Boundaries & Working From Home

Placeholder ImageIf you’re balancing a family and working from home, you will quickly learn that it becomes a struggle to be able to pull it off without there being a level of conflict. Whether it’s just you and a partner, or kids, or even pets… will need to be proactive to create the ideal productive environment. Here’s a handy “cheat sheet” on how you can go from the cubicle life to adjusting to a home office in the most painless way possible.


Establish Your Work Space.

Where are you planning to work? While the obvious perk of working from home is that you can be untethered, I highly urge you to consider having a consistent space that is marked as your “workspace”. Unless you live alone, this will be a critical step towards setting some boundaries in the home that will allow you to focus on your work. Having an established workspace also gives you an area that is for productivity and will allow you to “shut off” easier when you walk away from it. That separation is helpful in ways that will make sense once you’re heavy into the home-based workstyle.

Establish Some Rules

Unless you’re one of the lucky ones that can have a soundproofed and isolated work space at home that you can lock, make sure you lay down some ground rules for the household. This includes division of chores, privacy, voice and entertainment volumes (especially if you need to do phone work) and other things that could lead to distractions. Explain the importance of treating your work no differently than traditional work and that you are to be left alone when you are in “work mode”. Communicating your schedule/when you plan to work will also be useful, as those can be clearly “off limits” times. If you are dealing with kids, age can obviously play a role…but setting boundaries with children of any age is crucial, especially if you’re a parent they often seek out.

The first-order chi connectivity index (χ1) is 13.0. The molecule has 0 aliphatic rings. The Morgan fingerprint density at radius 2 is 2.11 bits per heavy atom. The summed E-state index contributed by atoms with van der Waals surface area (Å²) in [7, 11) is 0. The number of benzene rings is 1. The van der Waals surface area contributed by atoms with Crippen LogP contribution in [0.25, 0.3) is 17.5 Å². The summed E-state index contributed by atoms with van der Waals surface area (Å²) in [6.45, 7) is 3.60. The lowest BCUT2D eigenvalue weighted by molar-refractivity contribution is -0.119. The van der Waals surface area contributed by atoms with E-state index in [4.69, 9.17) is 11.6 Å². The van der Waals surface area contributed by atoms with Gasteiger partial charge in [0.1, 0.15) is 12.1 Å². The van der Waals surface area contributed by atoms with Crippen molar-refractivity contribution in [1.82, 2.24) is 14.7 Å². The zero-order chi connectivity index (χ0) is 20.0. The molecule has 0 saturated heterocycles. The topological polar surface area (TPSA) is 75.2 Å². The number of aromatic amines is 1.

Social Calls

One of my biggest struggles was that there’s this misconception that if you are home, you are available…..whether it be for random Facebook calls, house visits or outings. Usually just letting the “offender” know to contact you in advance (or during certain times) will help resolve the issue. If not, you may need to consider moves like silencing your phone, logging out of social media (especially if you have desktop notifications enabled), putting Skype on “do not disturb” or even a more blunt “go away” mat at your door.

Speaking Of Your Phone

While it’s fun that you have access to it, it’s probably best you silence it. Unless you’re expecting an emergency, it becomes an easy distraction if your entire life is connected to it.

In The End, Comfort Is Key

Working from home isn’t all about fun and games, though it can be for some. But if you’re serious about fully committing to a home-based workstyle, take a realistic look at how you can make your home office environment one you can take seriously and stay productive in. It’ll only help elevate your cubicle-free game.


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